In trials the IDF has found that the FCSS, extends the effective operational range of snipers to 800m for 7.62mm weapons and for 0.338” weapons, this rose to 1200m. The trials also showed that against a 50cm square target the FCSS increased the probability of first rounds hits by 60 percent.

Aim correction is based on a number of inputs; integral cross wind measurement, laser range finder, ambient temperature, azimuth and inclination, GPS for Coriolis effect, barometric effect and humidity.

In support of the counter sniper role, the IDF is also deploying the two-man portable Muzzle Flash Detection System which operates by using a FLIR to provide range, azimuth and an image of the target and has a 32°x24° Field of View (FOV).

A range of tools are being fielded to enable greater effectivness in urban terrain for IAS equipped troops. The Simon door breaching munition is a muzzle launched insensitive munition. Above this is the Urban Star, a static follow through charge, designed to clear a single room behind a wall. The Urban Star, which weighs 6kg is attached to a target wall via a tripod before firing. Major Rotbart said, “It is a two phase principle, the warhead first creates a hole in the wall, then, the main warhead goes through the hole and detonates behind the wall.”

The shoulder launched Matador Anti-Structure Munition uses a similar tandem warhead and is designed to produce two stage effect, single room clearance and to create a man sized hole in a wall. The weapon can also be fired from enclosure and has a range of 400m.

Both weapons are designed to neutralise a single room. The next step up in the IAS’s anti-structure capability is the Urban Cannon, a tripod launched system which can be used from up to several hundred metres away and uses a tandem warhead to neutralise occupants in a single floor of an apartment.


Unmanned Ground Vehicles (UGV) are fully integrated into the IAS’ C4I System. Two solutions are used, the Viper and the Eye Drive. Both are carried by individual soldiers. Major Rotbart said, “The infantry can run, crawl in the dust – act like infantry and still have a very good, robotic friend with him.”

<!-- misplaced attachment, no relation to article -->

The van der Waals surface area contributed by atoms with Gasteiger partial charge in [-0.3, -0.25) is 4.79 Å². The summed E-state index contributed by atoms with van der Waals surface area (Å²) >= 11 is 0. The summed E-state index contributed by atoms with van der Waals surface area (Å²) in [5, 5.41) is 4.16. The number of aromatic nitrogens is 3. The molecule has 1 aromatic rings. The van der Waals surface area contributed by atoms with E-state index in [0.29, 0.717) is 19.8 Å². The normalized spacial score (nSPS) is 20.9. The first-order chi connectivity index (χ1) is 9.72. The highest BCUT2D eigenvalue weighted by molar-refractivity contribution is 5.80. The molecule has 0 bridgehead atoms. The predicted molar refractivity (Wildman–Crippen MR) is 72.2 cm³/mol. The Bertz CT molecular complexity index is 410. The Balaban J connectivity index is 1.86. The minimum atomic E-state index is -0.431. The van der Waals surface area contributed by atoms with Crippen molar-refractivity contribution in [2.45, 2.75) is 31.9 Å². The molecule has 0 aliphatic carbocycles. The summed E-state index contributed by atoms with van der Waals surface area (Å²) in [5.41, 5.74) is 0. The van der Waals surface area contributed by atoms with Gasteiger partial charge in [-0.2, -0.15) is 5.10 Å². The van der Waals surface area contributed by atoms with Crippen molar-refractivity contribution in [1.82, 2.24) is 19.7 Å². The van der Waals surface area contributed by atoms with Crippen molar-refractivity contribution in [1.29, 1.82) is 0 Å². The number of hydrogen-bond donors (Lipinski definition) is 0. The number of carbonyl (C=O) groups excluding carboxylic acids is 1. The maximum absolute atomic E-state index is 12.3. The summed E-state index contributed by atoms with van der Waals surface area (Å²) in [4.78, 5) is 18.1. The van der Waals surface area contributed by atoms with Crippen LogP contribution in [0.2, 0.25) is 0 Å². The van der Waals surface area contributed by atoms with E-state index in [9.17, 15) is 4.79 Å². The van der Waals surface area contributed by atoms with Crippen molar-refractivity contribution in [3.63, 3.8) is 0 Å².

Six main functions are required of the system; a real time on the spot reconnaissance capability, deployment of sensors, dynamic payloads and special munitions into buildings, bunkers, tunnels and other urban features; access and detection of booby traps, land mines and explosive threats; remotely map buildings, bunkers, tunnels and other urban features and act as a communications relay.

The larger, more capable Viper UGV is tasked with ‘to and on-the target operations’ and weighs just less than 12kg although Major Rotbart said the weight would drop by 2-2.5kg.

Major Rotbart describes the sub-2kg Eye Drive UGV and being used for “on-the-target operations”, with point and go operations allowing the operators to concentrate on the objective. He commented, “It requires no special training and uses a hand held joystick and intuitive remote control monitored with a helmet mounted eyepiece. You focus on the mission, not on the driving.”

The Eye Drive weighs less than 2kg and is roughly the size of an A4 piece of paper and has sensors to provide a 360 degree field of view. Roles undertaken by the UGV would include deployment of sensors such as the Eye Ball.
Other sensors in the IAS suite include the 415g Smart Arrow, which is fired from a 5.56mm weapon to a range of 20-100m where the head of the projectile impacts on a concrete, brick or cinder block wall and buries into it, when fired from an up to 25 degree angle. This then exposes a reconnaissance sensor design, which transmits real time video to a designated terminal.

Another key sensor is the Xaver 400 used for through wall imaging. The system, which weighs less than 3kg, gives real time information of the number of people and 2D location behind walls using ultra wide band radar.
Major Rotbart explained that the laptop-sized system had thus far been fielded with special units in the IDF and, “so far results are promising.”

The IAS’s Personal Gun Shot Detection System is in operational evaluation and works by using SWIR to detect small arms within hundreds of meters, with a wide FOV and provides an audible warning to troops and is integrated within the C4I suite, providing a cue on the soldier’s weapon sight as to the firer’s location.

Major Rotbart was speaking at Soldier Technology Global

  IAS Timeline
2004 Nov: Combat Lab Experiment
2005 Feb: Individual Combat Tests
2005 March: Battalion Field Test in Urban Scenarios
2006-8: Full Scale Development
2008 Oct: Company Field test
2009 March: Battalion Evaluation
2009 July: Production
2009-10: Lab Experiment Battalion Field Test
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Silynx Audio ancillaries
Israel Weapon Industries Tavor family
Rafael Lethality, ISTAR
Plasan Personal Protection
Optigo ISTAR